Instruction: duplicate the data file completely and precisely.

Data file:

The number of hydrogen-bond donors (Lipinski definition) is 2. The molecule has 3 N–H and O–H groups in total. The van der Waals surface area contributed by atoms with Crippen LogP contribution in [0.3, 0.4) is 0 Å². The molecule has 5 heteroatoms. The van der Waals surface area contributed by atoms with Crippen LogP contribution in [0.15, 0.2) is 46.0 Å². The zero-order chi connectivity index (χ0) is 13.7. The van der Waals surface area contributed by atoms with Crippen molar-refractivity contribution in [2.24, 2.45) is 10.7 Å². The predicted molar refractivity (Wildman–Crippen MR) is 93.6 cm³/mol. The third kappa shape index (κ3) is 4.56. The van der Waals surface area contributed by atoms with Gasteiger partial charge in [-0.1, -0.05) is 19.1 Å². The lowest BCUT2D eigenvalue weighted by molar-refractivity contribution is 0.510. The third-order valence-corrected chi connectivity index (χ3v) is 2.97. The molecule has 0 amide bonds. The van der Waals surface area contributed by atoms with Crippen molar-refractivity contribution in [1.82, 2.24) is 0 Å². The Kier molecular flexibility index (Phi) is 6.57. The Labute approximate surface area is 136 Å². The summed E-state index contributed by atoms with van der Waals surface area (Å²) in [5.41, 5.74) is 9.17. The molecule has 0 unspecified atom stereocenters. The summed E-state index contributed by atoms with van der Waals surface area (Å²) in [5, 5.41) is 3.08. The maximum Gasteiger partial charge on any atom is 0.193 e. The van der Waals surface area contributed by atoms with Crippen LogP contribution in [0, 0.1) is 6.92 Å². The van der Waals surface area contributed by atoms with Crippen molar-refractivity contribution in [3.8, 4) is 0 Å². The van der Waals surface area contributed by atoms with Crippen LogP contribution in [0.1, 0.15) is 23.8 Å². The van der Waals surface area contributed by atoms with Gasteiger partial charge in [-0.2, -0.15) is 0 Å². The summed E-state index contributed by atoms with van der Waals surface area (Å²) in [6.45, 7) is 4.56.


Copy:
The number of hydrogen-bond donors (Lipinski definition) is 2. The molecule has 3 N–H and O–H groups in total. The van der Waals surface area contributed by atoms with Crippen LogP contribution in [0.3, 0.4) is 0 Å². The molecule has 5 heteroatoms. The van der Waals surface area contributed by atoms with Crippen LogP contribution in [0.15, 0.2) is 46.0 Å². The zero-order chi connectivity index (χ0) is 13.7. The van der Waals surface area contributed by atoms with Crippen molar-refractivity contribution in [2.24, 2.45) is 10.7 Å². The predicted molar refractivity (Wildman–Crippen MR) is 93.6 cm³/mol. The third kappa shape index (κ3) is 4.56. The van der Waals surface area contributed by atoms with Gasteiger partial charge in [-0.1, -0.05) is 19.1 Å². The lowest BCUT2D eigenvalue weighted by molar-refractivity contribution is 0.510. The third-order valence-corrected chi connectivity index (χ3v) is 2.97. The molecule has 0 amide bonds. The van der Waals surface area contributed by atoms with Crippen molar-refractivity contribution in [1.82, 2.24) is 0 Å². The Kier molecular flexibility index (Phi) is 6.57. The Labute approximate surface area is 136 Å². The summed E-state index contributed by atoms with van der Waals surface area (Å²) in [5.41, 5.74) is 9.17. The molecule has 0 unspecified atom stereocenters. The summed E-state index contributed by atoms with van der Waals surface area (Å²) in [5, 5.41) is 3.08. The maximum Gasteiger partial charge on any atom is 0.193 e. The van der Waals surface area contributed by atoms with Crippen LogP contribution in [0, 0.1) is 6.92 Å². The van der Waals surface area contributed by atoms with Crippen molar-refractivity contribution in [3.8, 4) is 0 Å². The van der Waals surface area contributed by atoms with Crippen LogP contribution in [0.1, 0.15) is 23.8 Å². The van der Waals surface area contributed by atoms with Gasteiger partial charge in [-0.2, -0.15) is 0 Å². The summed E-state index contributed by atoms with van der Waals surface area (Å²) in [6.45, 7) is 4.56.